David Egger’s The Circle is a fast paced and addictive read, it’s a blunt satire of the pervasiveness of social networking and people’s need to share.
The Circle is an internet company that has replaced Facebook, Twitter, Google, Amazon, Justin.tv and more. As such it knows a lot about a lot of people. The novel is about Mae Holland, as she starts work at The Circle’s google-esque campus in the customer experience department. Mae quickly realises what is expected of her as a Circler - sharing everything and feels obligated to comply, culminating in lifestreaming her waking life. During the interview where she announces this, she says, and the company is quick to echo
SECRETS ARE LIES SHARING IS CARING PRIVACY IS THEFT
The Circle’s ultimate goal is total transparency to improve the world - if everyone knows that they may be being watched and their behaviour publicly discussed. This is very relevant to one of the current hot internet issues - the requirement for YouTube commentators (notoriously rude and useless) to be linked to their google+ profile - which requires a real name.
Mae’s journey from an everyday person, to one of the elite “T2K” circlers is accompanied with her love interests - her puppy-dog colleague, who like every good Circler believes in sharing everything, her ex-boyfriend who is a sceptic (and given his monologues, I think he is Egger’s voice) and her shadowy, mysterious colleague Kalden and with her parents changing attitudes towards Mae and her job.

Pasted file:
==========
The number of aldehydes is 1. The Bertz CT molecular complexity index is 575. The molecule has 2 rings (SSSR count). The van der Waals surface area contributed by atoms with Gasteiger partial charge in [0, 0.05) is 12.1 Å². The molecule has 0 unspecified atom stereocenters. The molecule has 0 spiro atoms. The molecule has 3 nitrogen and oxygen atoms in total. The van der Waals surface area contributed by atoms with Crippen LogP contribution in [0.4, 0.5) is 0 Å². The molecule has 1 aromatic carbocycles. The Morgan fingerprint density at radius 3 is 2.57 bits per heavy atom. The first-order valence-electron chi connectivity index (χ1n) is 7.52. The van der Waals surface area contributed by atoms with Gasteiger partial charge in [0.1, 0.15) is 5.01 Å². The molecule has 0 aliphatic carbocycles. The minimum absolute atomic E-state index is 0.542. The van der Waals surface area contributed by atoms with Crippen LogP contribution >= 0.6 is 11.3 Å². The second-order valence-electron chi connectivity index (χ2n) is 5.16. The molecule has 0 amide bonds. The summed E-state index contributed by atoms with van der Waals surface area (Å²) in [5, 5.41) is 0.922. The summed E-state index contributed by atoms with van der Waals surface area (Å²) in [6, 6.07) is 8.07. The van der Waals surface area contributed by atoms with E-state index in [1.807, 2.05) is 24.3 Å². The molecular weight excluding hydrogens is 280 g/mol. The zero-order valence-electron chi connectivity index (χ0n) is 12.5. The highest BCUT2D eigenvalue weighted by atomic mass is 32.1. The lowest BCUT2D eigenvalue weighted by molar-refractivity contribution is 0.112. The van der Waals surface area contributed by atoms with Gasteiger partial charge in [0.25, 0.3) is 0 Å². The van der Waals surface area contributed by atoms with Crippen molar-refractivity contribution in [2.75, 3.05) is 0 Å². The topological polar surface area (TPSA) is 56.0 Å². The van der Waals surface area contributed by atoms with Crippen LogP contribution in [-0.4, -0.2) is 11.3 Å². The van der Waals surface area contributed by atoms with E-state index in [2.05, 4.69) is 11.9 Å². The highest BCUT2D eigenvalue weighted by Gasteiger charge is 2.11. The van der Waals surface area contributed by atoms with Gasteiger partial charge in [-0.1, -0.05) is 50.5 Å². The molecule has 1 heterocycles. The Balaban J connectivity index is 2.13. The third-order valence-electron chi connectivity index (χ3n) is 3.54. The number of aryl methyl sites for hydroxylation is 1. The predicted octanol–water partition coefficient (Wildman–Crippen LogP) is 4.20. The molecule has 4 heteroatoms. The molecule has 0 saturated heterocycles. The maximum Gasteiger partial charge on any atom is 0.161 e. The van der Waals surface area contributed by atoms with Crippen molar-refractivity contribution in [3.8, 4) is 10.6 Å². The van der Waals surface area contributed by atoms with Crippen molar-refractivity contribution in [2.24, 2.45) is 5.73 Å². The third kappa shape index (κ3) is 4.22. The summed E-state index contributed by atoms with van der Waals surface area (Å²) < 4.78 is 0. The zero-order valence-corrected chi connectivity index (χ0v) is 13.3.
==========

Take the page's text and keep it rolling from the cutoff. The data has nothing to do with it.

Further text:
The novel is black and white with it’s arguments against social networking, the only grey statement I can remember, is one that I agree with in general <blockquote>my problem with paper is that all communication dies with it</blockquote>
I use facebook (due to network effects), twitter and Google+, I let Google track where I am so they can tell me about travel times etc, I scrobble my music to last.fm so I can get suggestions from my friends and strangers, I post on various forums, not always using a pseudonym. I’m aware each time that I’m giving away some privacy, each time the trade off always seems worthwhile. Heavy-handed and satirical the novel may be, but I think it’s totally correct about how things are changing. There is no cabal, it is happening incrementally. Someone comes up with an idea that will improve your life if you share this little thing with the company, someone else comes up with something else, a company decide to make some of the data you share with them slightly more visible.
The book is not all about bludgeoning the reader about the internet, there is some levity, mainly poking fun at the earnestness of the inhabitants of the Circle campus.
There’s something ironic about me having rated this book on amazon, tweeted and facebooked about having read it and now blogging about it.